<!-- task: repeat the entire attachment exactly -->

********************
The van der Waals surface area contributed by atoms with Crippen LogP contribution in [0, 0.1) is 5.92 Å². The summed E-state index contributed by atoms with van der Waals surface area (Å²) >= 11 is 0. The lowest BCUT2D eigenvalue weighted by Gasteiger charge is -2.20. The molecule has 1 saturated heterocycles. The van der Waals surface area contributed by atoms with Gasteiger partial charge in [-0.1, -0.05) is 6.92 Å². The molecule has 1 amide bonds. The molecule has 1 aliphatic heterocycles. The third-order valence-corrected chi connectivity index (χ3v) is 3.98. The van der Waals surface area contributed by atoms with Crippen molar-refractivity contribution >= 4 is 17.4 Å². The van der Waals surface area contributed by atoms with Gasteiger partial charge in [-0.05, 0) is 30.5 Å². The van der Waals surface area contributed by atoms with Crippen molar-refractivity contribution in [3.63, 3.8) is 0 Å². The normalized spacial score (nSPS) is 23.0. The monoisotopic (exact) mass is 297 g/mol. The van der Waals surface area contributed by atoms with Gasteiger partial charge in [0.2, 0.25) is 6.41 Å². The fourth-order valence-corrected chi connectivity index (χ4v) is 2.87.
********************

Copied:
The van der Waals surface area contributed by atoms with Crippen LogP contribution in [0, 0.1) is 5.92 Å². The summed E-state index contributed by atoms with van der Waals surface area (Å²) >= 11 is 0. The lowest BCUT2D eigenvalue weighted by Gasteiger charge is -2.20. The molecule has 1 saturated heterocycles. The van der Waals surface area contributed by atoms with Gasteiger partial charge in [-0.1, -0.05) is 6.92 Å². The molecule has 1 amide bonds. The molecule has 1 aliphatic heterocycles. The third-order valence-corrected chi connectivity index (χ3v) is 3.98. The van der Waals surface area contributed by atoms with Crippen molar-refractivity contribution >= 4 is 17.4 Å². The van der Waals surface area contributed by atoms with Gasteiger partial charge in [-0.05, 0) is 30.5 Å². The van der Waals surface area contributed by atoms with Crippen molar-refractivity contribution in [3.63, 3.8) is 0 Å². The normalized spacial score (nSPS) is 23.0. The monoisotopic (exact) mass is 297 g/mol. The van der Waals surface area contributed by atoms with Gasteiger partial charge in [0.2, 0.25) is 6.41 Å². The fourth-order valence-corrected chi connectivity index (χ4v) is 2.87.